LGBT

Flickr/Creative Commons

Tony Lima was one of 30 Broward County residents at Tuesday’s commission meeting. The executive director of SAVE, he spoke against conversion therapy for minors – the controversial practice of trying to change a person’s sexual orientation or gender identity.

“We need to be able to as a county send a strong message that we are inclusive, that we are loving, that we are protective of their authentic selves – above all,” Lima said.

RADskillZ

Just across the street from Omni Park in downtown Miami, there’s a bar and lounge called 1306 Miami. At first glance, it might look like the typical South Florida bar except if you go on the third Sunday of the month. That's when it transforms into a queer party called Counter Corner. 

Holly Pretsky / WLRN

Despite some scheduling issues, the third annual Gay8 festival is still on. 

Organizers threatened to cancel the event altogether and boycott city of Miami events after they realized a January date they wanted for the festival had been given to the Three Kings Parade. 

The U.S. Census Bureau has never asked Americans about sexual orientation and gender identity. Last year, though, requests for that data came from more than 75 members of Congress and multiple federal agencies.

Still, the Census Bureau concluded "there was no federal data need" to collect this information, the bureau's outgoing director, John Thompson, wrote in March.

Lynn Girton, 69, never came out as a lesbian to her parents. She never even heard of the term lesbian growing up in a Christian household in Ohio. She dated men, because that was what she says was supposed to do.

Then at a summer job, she met Pat Freedman.

"We fell in love, and we did not know what that meant," Girton says. "We just wanted to spend the rest of our lives together."

Both women didn't tell anyone. Their parents were in the dark about who they were, and in a sense, Girton and Freedman were too.

Even for a generation raised in a climate of growing acceptance, for LGBTQ students -- expressing sexual orientation or gender identity at school, can still feel unsafe.

Teacher Kimberly Hively alleged Ivy Tech Community College in South Bend, Ind., denied her a full-time job because she is a lesbian. On Tuesday, the 7th Circuit Court of Appeals said such discrimination violates the 1964 Civil Rights Act. The 8-3 ruling is the first by a federal appeals court to recognize the law as protecting workplace rights of LGBT employees.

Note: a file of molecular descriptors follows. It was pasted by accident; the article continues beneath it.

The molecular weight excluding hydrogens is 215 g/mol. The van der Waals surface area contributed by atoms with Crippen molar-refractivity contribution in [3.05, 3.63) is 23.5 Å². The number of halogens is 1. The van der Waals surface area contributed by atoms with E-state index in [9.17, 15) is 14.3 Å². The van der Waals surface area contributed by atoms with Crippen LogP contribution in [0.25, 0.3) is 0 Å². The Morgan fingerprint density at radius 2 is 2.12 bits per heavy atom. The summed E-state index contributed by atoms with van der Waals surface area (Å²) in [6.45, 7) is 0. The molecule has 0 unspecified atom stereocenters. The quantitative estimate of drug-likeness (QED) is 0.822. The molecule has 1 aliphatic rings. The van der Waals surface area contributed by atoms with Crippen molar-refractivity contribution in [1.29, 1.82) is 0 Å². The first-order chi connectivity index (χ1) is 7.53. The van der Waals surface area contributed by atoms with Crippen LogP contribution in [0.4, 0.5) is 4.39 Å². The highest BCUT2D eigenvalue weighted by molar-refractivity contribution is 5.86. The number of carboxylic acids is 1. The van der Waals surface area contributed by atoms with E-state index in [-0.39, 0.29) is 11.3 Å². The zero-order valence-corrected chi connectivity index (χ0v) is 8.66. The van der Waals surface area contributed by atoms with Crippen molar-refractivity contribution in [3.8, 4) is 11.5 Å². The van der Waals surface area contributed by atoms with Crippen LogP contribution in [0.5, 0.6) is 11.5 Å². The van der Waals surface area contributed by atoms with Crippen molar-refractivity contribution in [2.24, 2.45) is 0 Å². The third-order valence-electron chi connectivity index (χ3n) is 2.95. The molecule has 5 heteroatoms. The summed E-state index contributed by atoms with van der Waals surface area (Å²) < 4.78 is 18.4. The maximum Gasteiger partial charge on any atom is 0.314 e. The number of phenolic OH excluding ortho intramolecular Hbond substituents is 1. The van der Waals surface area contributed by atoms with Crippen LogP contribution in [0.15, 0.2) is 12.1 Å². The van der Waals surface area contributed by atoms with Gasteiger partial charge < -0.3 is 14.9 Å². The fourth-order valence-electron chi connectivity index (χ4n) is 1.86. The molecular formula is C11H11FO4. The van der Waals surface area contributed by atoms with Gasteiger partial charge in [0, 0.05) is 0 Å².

The U.S. Census Bureau published a list on Tuesday of more than 50 planned topics of questions for the 2020 Census and the American Community Survey.

The Associated Press has tallied up business lost in North Carolina because of the controversial "bathroom bill," and estimates the total cost is at least $3.76 billion over 12 years.

That estimate is probably low, the wire service says.

There are renewed efforts at the state level to pass so-called religious freedom bills. LGBTQ rights advocates believe that's because local lawmakers are anticipating support from the Trump administration.

In Alabama, there's a bill that allows adoption agencies that are religiously affiliated to hold true to their faith if they don't think same-sex couples should be parents. The psychiatric community has found no evidence that having same-sex parents harms children.

Until September, journalist Chadwick Moore says his life had been lived in a liberal bubble — one that burst after he wrote a profile Milo Yiannopoulos for Out Magazine.

Florida lawmakers want to add protections in state law for the lesbian gay bisexual and transgender community. 

An executive order protecting gays and lesbians who work for federal contractors "will remain intact" at President Trump's direction, the White House says. The move could allay concerns that Trump might end recently adopted protections against an anti-LGBTQ workplace.

The White House announced the move in a relatively short statement early Tuesday, saying that the president "is determined to protect the rights of all Americans, including the LGBTQ community."

e
Courtesy of Easton Branam

As President Barack Obama leaves the White House, let’s look back on a major policy change he made: the repeal of "don't ask, don't tell."

Introduced in 1993 by President Bill Clinton, the policy banned gay, lesbian and bisexual soldiers from serving openly in the military.

Obama ended "don't ask, don't tell" in 2011.

But for former Army Capt. Easton Branam, who served in Iraq between 2005 and 2007, the Clinton-era policy was all she knew.

An openly gay Florida lawmaker is advocating for a new strategy to pass legal protections for lesbian, gay, bisexual, transgender and queer people in the state. Under Florida law, LGBTQ people can legally be denied employment, housing and public accommodations. For years Miami Beach Democratic Representative David Richardson has been trying to pass a comprehensive bill to change that, but he believes lawmakers should take a new approach.

Pages